I am trying to make a procedural map similar to a game called "Unrailed!"


I used perlin noise based on Sebastian Lague's video, as you can see below, the water would always be generated surrounding the rock because based on how perlin noise works, which is not what I wanted.

Is there any other method to generate the map like Unrailed? Or am I using perlin noise wrongly?

my generated map

  • 3
    \$\begingroup\$ By the way: You might want to look into Simplex noise instead of Perlin noise. It fixes some of the problems inherent in Perlin noise (like directional artifacts) while also being a bit faster, and the patent on it expired last year. \$\endgroup\$
    – Philipp
    Jan 15 at 10:22

1 Answer 1


A common method is to layer multiple instances of a noise pattern.

For example, you can generate the water by sampling the noise starting at offset a:b and then as a next step generate the rocks by sampling the noise starting at c:d, where a, b, c and d are all pseudorandom numbers.

If I had to guess what they did in the screenshot above, I would guess that they did that for different terrain features in this order:

  1. water
  2. trees
  3. rocks

This technique also allows you to use different frequencies for different terrain features or even experiment with using different noise algorithms for different features.

  • \$\begingroup\$ This is a good idea, but then I would have to decide on whether to replace the water with rocks or not replace if they overlap, so I would need to decide based on how much rocks or water I want on the map? What do you think? \$\endgroup\$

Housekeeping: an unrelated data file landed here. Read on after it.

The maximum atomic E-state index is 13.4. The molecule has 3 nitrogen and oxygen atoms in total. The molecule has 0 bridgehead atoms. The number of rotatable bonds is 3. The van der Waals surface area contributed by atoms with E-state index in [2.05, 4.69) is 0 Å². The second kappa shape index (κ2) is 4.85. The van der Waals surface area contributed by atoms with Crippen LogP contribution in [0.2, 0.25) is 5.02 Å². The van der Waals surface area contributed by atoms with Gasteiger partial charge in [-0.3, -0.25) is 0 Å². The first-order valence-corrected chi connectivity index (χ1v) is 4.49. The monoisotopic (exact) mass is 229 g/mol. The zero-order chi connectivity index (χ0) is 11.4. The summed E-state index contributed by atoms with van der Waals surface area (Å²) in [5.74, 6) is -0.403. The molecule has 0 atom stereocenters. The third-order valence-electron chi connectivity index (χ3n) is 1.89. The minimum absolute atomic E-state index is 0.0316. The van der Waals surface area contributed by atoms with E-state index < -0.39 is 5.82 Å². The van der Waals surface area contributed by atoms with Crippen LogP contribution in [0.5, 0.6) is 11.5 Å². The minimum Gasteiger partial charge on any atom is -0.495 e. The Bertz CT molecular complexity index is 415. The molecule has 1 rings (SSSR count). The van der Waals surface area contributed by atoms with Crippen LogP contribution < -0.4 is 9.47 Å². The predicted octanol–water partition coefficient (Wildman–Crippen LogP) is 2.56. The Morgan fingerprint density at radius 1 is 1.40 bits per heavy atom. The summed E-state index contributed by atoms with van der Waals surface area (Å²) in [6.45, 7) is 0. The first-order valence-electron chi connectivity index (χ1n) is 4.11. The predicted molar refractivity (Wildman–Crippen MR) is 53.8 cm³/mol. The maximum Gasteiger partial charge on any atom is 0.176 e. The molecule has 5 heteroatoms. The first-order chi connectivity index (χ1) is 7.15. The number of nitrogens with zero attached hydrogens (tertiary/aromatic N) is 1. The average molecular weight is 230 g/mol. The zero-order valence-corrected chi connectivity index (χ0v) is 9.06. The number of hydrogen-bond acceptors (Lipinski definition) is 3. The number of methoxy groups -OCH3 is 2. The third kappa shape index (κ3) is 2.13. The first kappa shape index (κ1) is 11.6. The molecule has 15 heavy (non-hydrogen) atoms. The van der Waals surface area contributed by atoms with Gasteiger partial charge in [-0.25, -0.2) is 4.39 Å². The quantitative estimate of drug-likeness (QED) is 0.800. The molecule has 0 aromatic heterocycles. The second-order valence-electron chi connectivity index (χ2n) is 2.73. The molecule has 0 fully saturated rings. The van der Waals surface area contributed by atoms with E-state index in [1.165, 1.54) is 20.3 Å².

– ento
    Jan 15 at 10:41
  • \$\begingroup\$ @ento The fun thing about procedural terrain generation is that it leaves a lot of room for creative experimentation. I don't know your game so I don't know what kind of terrain would work for it. So I recommend you to be creative in experimenting with different noise patterns and how to combine them. Keep in mind that you don't need to take only one of the patterns into account when placing things. For example, the likeliness of rocks could depend mainly on the mountain-pattern but also slightly depend on the water pattern at the same location, so that you have fewer rocks near coasts. \$\endgroup\$
    – Philipp
    Jan 15 at 13:18

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